During her time at the helm, Faulkner has introduced fortified wines into the fold. Great move. They are most definitely a rare breed, as are the varieties from which they are made. Nice to see some innovative blending here too – where else but in Australia would you find a Nero d’Avola, Durif, Tempranillo, Shiraz blend. I really enjoyed the freshness and fruit of Eldorado Road Four Nations 2015 – an unoaked Ruby-like fortified. And rather more conventionally, Pfeiffer Wines Seriously Fine Apera NV – a Palomino – was one of my wines of the show. It had a terrific nutty spine and frisky green apple bite.
No Nebbiolo Trophy was awarded this year; fellow judge First Drop’s Matt Gant speculated about it reflecting the Piedmont grape’s struggle in warmer years. I wonder if this affected the northern Italian region’s white grape, Arneis too – examples seemed a little deflated.
On the other hand, warmer conditions appeared to be a breeze for Aglianico – a grape which I reckon has appeal for lovers of Baga, Nebbiolo and Xinamavro. Like them, it has a complexity of aroma/flavour ((floral yet savoury) and structure (textural tannins) – lovely detail. But in Australia, with no loss of said detail, Aglianico appears to express itself in a relatively approachable style (with bright fruit, balanced acidity and amenable tannins).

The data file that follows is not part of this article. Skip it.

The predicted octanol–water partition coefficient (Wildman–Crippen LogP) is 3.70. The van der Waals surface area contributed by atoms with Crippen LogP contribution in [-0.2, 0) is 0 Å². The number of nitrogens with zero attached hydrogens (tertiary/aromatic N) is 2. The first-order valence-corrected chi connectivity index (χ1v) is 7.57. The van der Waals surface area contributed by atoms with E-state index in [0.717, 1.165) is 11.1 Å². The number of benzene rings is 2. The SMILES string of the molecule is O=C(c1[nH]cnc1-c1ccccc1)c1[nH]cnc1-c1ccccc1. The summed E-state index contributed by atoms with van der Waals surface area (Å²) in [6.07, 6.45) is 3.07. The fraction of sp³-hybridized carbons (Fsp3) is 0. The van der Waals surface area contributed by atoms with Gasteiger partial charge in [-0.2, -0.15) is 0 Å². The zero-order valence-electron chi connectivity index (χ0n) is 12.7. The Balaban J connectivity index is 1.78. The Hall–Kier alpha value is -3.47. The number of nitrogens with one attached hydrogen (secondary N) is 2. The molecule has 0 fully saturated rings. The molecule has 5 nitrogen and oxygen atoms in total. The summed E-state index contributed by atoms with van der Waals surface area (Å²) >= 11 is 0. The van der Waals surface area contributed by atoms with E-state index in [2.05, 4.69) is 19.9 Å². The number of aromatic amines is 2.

Is it a better and better value bet for the mainstream? For sure the class showed great consistency of varietal character, yet within that different expressions (note the impact of clones in this post). As you’ll see from the International Judge’s Trophy, I very much liked the more structured, very spicy Fighting Gully Road Aglianico 2014 from a relatively marginal, 500m vineyard (I’m pretty consistent myself – the previous vintage was a Wine of the Month), but also L’Enologa Aglianico 2015 from Chalmers Merbein Mildura vineyard – it had beautiful red fruits and pithy tannins.
As for my other leading Neo-politan, Fiano, it impressed with its consistent varietal character across a range of styles. Textural, luscious examples retained detail – a quality which was brilliantly teased out at the Riedel talk and taste session. And in the Trophy Wine – Saltram Wine Estate Winemakers Selection Fiano 2016. Funnily enough, I’d tasted the second, 2012 release during a visit with Saltram in 2014 and much liked it then.
Coriole Nero d’Avola 2016 (McLaren Vale) bagged Best Wine of Show, Best Red Wine, Best Italian Red Wine and Best Nero d’Avola. The Nero d’Avola class was strong and very consistent. Wines were predominantly made in a fresh fruity, drink me style with floral/jubey lift. A style which holds great appeal compared with many of the overripe styles I’ve had from Italy. The Coriole was a particularly joyous, soft, fruity red. Like the Picpoul, a bang on trend by the glass/everyday wine.